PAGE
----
The researchers enrolled two cohorts of nonsmoking mothers and newborns in 2002 and 2005. All the women lived within 2 kilometers of the site of Tongliang power plant, which was closed in 2004. Samples of umbilical cord blood were collected at the time of delivery and analyzed to record the presence of PAHs, mercury, and lead. The children were followed until their second birthday, when standardized tests known as Gesell Developmental Schedules were given to assess their behavioral and intellectual development. The children born in 2002, when the power plant was still operating, on average showed developmental delays, especially in motor skills. Those born in 2005 did not exhibit the same setbacks. “It’s actually a good-news story,” says Perera. “The government shut down the power plant, and you could see immediate improvements” in child and maternal health. The takeaway, she emphasizes, is that policy changes can have swift impact.
While China attracts frequent headlines for its smoggy skies, it’s hardly the only country where air pollution is a concern. A study (pdf) published in the March 2013 issue of Environmental Health Perspectives looked at urban air pollution and birth outcomes in nine countries, including the U.S., South Korea, Brazil, Spain, and Italy. The authors examined 3 million total birth records.
The researchers established a correlation between elevated levels of particulate air pollution and elevated numbers of babies delivered at low birth weights in each of the 14 cities in 9 countries studied. They found a correlation between low birth weight and high PM 10 levels (particulate matter less than 10 micrometers in diameter), and separately, a similar correlation with high PM 2.5 levels (particulate matter less than 2.5 micrometers in diameter). For instance, each increase in PM10 of 10 micrograms per cubic meter was associated with a 3 percent increase in babies with low birth weight. “On an individual level, the risk per person is perhaps not so great, but on a population level—when you consider hundreds of thousands of people impacted—it’s very significant and costly for a government and health-care system to manage” the long-term health implications, says lead author Payam Dadvand of the Centre for Research in Environmental Epidemiology in Barcelona, Spain. Their study did not include research sites in China, where air pollution levels are generally higher than in the nine countries studied.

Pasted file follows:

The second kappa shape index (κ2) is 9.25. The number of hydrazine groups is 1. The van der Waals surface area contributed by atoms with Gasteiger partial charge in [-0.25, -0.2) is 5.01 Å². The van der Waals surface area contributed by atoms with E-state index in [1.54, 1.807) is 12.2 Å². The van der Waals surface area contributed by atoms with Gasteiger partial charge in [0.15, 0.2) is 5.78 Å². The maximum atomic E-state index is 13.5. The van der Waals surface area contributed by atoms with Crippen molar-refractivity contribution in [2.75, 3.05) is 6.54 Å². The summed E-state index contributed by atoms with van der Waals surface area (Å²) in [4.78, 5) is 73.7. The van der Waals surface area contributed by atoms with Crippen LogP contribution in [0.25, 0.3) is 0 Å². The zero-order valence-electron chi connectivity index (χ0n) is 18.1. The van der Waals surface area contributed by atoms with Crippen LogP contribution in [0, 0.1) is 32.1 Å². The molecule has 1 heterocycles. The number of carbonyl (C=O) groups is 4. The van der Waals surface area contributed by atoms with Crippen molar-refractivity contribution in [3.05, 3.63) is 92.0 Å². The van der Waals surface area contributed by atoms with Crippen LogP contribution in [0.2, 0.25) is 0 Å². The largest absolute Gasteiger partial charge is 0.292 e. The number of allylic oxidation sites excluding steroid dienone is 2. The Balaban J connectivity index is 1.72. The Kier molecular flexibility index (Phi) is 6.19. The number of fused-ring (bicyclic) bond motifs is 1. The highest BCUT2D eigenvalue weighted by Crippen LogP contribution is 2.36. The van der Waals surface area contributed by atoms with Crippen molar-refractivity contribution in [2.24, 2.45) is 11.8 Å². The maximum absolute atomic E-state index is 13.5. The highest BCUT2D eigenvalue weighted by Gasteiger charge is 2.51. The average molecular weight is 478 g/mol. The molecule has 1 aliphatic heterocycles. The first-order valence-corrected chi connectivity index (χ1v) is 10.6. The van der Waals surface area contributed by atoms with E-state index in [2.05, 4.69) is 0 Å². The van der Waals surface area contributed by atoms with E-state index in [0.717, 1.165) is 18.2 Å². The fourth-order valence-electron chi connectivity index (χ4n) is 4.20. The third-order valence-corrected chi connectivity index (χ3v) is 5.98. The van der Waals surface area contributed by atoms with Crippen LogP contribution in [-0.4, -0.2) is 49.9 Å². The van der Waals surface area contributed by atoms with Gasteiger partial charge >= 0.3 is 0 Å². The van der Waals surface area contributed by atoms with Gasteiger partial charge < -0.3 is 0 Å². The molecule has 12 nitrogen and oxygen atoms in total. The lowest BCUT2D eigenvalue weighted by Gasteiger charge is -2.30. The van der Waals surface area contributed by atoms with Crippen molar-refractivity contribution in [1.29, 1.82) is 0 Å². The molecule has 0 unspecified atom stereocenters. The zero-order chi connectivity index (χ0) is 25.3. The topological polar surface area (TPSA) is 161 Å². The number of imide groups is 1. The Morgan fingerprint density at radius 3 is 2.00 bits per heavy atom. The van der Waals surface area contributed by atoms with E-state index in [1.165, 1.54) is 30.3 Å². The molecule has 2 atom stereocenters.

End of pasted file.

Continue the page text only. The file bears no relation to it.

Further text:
For a useful global comparison, researchers at Canada’s Dalhousie University have used NASA satellite data on air pollution—yes, aerosols can be detected from space—to create a color-coded world map showing average PM2.5 levels for the years 2001-06. Northern China—including the cities Beijing and Tianjin and adjacent provinces Hebei and Shanxi—is not the world’s only air-pollution hot spot, but it’s among the most consistently hazardous.
Some Chinese officials have recently begun to discuss the problem. The director of the family planning agency in Shanxi province, where Princeton’s Tong examined neural tube defects, told China Daily in 2009: “The problem of birth defects is related to environmental pollution, especially in eight main coal zones.” Hu Yali, a professor at Nanjing University, estimated that pollution accounted for 10 percent of birth defects in China. The vice-minister of China’s national family-planning ministry, which is now being folded into the health ministry, told China Daily, “The number of newborns with birth defects is constantly increasing in both urban and rural areas.” Quite often, China’s most polluted regions, including Shanxi, are among its poorest—local parents have scant resources to care for healthy or sick children.